Paige Williams, a staff writer at The New Yorker, will speak at Fall Convocation about The Dinosaur Artist, a true tale woven with human and legal drama, ethical questions and compromises, paleontology and science

In a time where almost nothing escapes the assignment of monetary value, something as rare (and seemingly priceless) as a dinosaur skeleton is no exception.

So it stands to reason that, in 2012, such an item—a nearly intact specimen of a Tyrannosaurus Rex-like species—would come up for sale at a New York auction house, with a million-dollar bid to match its novelty and condition.

What was of such surprise—and alarm to a host of international authorities—was the skeleton’s source: an amateur Florida-based fossil hunter who, driven to desperation by debt, smuggled the object out of Mongolia, where it had been unearthed from the Gobi Desert.

What followed was a real-life misadventure centered around the commodification of one of the rarest of remnants from our primordial past—the singularly scientific sold as souvenir—that bridges the worlds of paleontology, ethics, law, natural history and several cultures.

Paige Williams, a staff writer at The New Yorker, captures this saga in her first book in The Dinosaur Artist: Obsession, Betrayal, and the Quest for Earth’s Ultimate Trophy (Hachette, 2018), which will serve as the university’s common reading selection this fall. Each incoming first-year Case Western Reserve University student will receive a complimentary copy to read during the summer. 

The university community will have a chance to see—and perhaps visit with—Williams on campus in August. As the 2019 Elaine G. Hadden Distinguished Visiting Author, Williams will serve as keynote speaker at fall convocation, a tradition that serves as the official opening of the new academic year.

Paige Williams
Paige Williams

“In the course of telling this remarkable true story, Paige Williams deftly leads us to reflect on the thorny questions it raises without providing any easy answers,” said Timothy Beal, interim dean of the College of Arts and Sciences at Case Western Reserve and chair of the university’s Common Reading Selection Committee. “Her fascination with the story is contagious.”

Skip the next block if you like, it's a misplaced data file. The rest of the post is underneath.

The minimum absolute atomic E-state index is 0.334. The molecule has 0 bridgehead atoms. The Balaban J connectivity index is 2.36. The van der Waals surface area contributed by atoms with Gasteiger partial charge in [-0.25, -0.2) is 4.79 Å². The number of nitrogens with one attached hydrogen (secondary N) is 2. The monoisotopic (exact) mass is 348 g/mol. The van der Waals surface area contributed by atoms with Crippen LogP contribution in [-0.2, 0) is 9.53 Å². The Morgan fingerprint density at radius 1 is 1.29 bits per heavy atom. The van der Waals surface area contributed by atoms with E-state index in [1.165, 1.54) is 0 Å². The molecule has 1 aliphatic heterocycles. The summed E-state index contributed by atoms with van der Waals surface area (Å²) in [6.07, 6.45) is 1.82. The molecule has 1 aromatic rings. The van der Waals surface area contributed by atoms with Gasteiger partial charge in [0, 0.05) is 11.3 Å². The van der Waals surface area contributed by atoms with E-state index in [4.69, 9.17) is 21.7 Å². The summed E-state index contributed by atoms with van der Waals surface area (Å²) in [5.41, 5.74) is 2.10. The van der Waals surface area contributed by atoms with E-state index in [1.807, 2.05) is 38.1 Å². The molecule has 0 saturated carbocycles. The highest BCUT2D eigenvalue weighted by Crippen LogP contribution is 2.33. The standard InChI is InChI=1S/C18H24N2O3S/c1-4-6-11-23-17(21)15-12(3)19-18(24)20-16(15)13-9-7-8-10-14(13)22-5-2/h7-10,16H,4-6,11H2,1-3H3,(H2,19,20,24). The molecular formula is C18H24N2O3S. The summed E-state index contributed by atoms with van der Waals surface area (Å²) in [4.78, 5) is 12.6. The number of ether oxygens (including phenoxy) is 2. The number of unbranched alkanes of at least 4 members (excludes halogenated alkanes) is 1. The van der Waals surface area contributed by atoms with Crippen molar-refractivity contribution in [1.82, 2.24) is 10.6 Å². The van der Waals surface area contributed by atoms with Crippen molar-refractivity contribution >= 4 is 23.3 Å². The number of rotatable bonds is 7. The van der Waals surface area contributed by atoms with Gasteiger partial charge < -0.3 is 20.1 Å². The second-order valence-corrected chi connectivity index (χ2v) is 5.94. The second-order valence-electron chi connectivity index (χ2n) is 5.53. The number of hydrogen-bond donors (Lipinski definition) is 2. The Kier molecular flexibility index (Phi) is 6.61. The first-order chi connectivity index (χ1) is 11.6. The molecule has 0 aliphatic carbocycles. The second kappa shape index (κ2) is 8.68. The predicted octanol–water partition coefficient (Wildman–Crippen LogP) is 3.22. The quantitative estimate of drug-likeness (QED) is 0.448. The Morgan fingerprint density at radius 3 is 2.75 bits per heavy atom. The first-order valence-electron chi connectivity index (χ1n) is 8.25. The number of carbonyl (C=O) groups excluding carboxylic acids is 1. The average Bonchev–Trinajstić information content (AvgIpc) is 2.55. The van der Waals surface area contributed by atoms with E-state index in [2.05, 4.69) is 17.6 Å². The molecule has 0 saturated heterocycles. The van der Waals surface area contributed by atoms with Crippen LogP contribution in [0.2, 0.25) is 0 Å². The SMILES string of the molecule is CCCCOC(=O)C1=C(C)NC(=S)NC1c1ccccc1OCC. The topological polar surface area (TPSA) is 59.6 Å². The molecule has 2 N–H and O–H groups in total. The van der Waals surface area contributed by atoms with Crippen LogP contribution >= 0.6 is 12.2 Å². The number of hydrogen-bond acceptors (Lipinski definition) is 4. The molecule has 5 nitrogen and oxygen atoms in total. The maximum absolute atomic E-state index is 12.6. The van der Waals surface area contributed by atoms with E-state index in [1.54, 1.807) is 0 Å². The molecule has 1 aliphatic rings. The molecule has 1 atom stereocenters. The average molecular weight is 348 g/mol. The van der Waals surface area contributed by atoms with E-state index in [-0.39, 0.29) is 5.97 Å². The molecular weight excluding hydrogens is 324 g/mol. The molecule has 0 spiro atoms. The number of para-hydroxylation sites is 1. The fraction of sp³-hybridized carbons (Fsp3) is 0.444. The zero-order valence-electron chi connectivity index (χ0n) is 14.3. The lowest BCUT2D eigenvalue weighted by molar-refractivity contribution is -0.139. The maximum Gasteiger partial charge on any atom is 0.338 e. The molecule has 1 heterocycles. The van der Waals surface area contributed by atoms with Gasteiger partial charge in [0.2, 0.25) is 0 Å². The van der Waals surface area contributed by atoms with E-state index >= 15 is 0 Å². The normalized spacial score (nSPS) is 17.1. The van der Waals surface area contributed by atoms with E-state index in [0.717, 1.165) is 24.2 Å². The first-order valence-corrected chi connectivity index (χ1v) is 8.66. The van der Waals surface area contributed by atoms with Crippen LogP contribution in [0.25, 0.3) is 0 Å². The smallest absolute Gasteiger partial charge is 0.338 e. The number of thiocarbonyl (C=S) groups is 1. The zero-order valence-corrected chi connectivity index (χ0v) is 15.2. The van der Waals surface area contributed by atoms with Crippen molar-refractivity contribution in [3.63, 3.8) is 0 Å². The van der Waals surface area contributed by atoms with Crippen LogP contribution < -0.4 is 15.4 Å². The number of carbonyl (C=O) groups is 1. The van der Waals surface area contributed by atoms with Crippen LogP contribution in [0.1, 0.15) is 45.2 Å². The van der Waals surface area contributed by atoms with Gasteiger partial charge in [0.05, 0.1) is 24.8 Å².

The Fall Convocation annual event also features an academic procession and the presentation of the Distinguished University Professors; this year, the event is Wednesday, Aug. 28, at 4:45 p.m. in Severance Hall. Ticketing information will be made available this summer, as well as more details about a reception at the Tinkham Veale University Center following the ceremony.

Stemming from a 2013 magazine piece for The New Yorker, The Dinosaur Artist has received significant critical acclaim. Named a New York Times Notable Book of 2018, listed in Best Books of 2018 by Publishers Weekly, Library Journal, Smithsonian, and National Public Radio’s “Science Friday,” the book was also nominated for the top literary prize in Williams’s home state: the 2019 Mississippi Institute of Arts and Letters prize in nonfiction.

Winner of the National Magazine Award for feature writing in 2008, Williams serves as the Laventhol/Newsday Visiting Professor at Columbia University’s Graduate School of Journalism.

At The New Yorker, the subjects of her stories have included “suburban politics in Detroit, the death penalty in Alabama, the White House press secretary Sarah Huckabee Sanders,” and others, according to the publication’s website.

Meanwhile, the 24-foot-long and 8-foot-tall dinosaur skeleton is on display in Mongolia’s capital, Ulaanbaatar, after being repatriated by the U.S. Department of Homeland Security.

For more information, contact Daniel Robison (